When I went to see the local neurologist on Wednesday, we were able to bring the kids, and they met the dog he keeps in his office. And the smart, able office coordinator was able to meet my kids. And ... going there conveyed the message to the kids that yes Daddy does have a problem walking and yes he is going to the doctor about it. I didn't want that fact to just slide back off the stove for them, into some realm of denial or worse, fear. Bringing them into the waiting room was good, and made it all seem routine and normal. Then they went to a nearby park with my lovely wife.
We agreed that I would stop using the ceftriaxone for now. While it did improve my strength a lot the very first time, it does not appear to be helping anymore. You could say that it's helping prevent things getting worse. But if that's true, we can expect a downturn to show up in the metrics, and I can get back on it.
Also, I think that it is possible that if I do have some non-ALS syndrome like Lyme disease, the occasional application of ceftriaxone may be creating resistant organisms.
I'll be sending some blood off to a lab in Palo Alto which has a reputation of diagnosing Lyme quite well. Yes, I know it is possible that they are very expensive hucksters. But I am cynical as well as cheap, and don't intend to be taken.
I'll also do blood tests for bilirubin and white blood cell count, in anticipation of my going back on riluzole, to see if that will help. I'll be taking it in combination with Namenda, at least initially, and since they both inhibit glutamate, an essential neurotransmitter, I'll make sure to start taking it on a day when my lovely wife is at hand to observe me in case I get weak, lethargic, or lose consciousness. I don't expect any trouble, but you can't be too careful.
I mentioned to the doc that sometimes when walking, I get a slightly unbalanced feeling centered in my head. It's not quite vertigo or dizziness. I just feel like my something is wrong with my balance, and my eyes jerk around looking for a reference point.
Well, he said it might be related to anxiety, and had me deliberately hyperventilate to see if the subjective feeling matched. It didn't, though I respectfully submitted that just because it did would not indicate that anxiety was the cause. Besides, unless I am kidding myself, I am very far from anxious. I'm content. Yes, I know there could be some deep subconscious panic going on, but you'd think it would manifest in other ways, too.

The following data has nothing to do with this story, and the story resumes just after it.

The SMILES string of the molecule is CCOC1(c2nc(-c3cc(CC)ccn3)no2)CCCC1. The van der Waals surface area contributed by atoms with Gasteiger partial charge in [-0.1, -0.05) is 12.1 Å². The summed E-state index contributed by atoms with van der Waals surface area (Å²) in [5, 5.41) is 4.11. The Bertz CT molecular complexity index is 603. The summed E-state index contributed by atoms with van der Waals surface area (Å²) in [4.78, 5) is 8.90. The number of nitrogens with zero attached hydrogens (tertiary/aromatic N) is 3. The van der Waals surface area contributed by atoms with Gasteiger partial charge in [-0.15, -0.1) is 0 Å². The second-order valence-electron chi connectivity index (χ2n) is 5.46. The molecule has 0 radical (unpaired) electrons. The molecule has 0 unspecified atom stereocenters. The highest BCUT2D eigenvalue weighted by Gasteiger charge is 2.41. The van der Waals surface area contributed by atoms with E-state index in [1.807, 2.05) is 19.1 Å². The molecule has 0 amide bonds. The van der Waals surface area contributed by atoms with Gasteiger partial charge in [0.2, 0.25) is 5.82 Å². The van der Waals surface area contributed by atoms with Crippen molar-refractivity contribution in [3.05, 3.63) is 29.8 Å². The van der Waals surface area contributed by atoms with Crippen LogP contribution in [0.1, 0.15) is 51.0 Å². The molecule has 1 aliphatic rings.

Anyway, then he looked at my eyes, and observed something called nystagmus. That's where the eyes jump around a bit. Apparently my eyes are steady, but then flick around for a brief moment before returning to target. The doc asked me if I were on any new drugs, like pain killers. Negatory. He said it also occurs in alcoholics, but typically when they look to the sides, and mine occurs in the center as well.
He does not remember this happening when he diagnosed me. And he checked his notes. I think it's possible that the Namenda is causing it. But a text search of the prescribing information for Namenda (mimentine) reveals no instances of "nystagmus."
The other possibility, which I like, would be that I do not have ALS, but rather something else. Maybe something treatable. So I will be going to yet another specialist who will look at me.
I asked my lovely wife to do the watch-my-finger test on me, without telling her what she was looking for, and she too was able to detect the jumpy eyes. So now I know that she can help determine when it goes away.
Three things I forgot to mention to him are: In the past week, I've noticed real stiffness in the shoulder joint (plus mildly painful if bent the wrong way), and an increasing tendency of hands to fall asleep when sleeping. It wakes me up, but they recover quickly, without that extended pins-and-needles feeling of normal pressure-induced ischemia. The last thing is that for a couple of months now (perhaps more, but I haven't made note of it), my eyelids have reacted to bright sun by involuntarily closing. I can will them open, but I tend to duck my head and grab for something while my eyelids flutter. It has not been an issue when driving because I wear sunglasses when driving.
At some point I will experiment with stopping the Namenda to see if that is the cause of the nystagmus and sun reaction. It could also be one of my many supplements.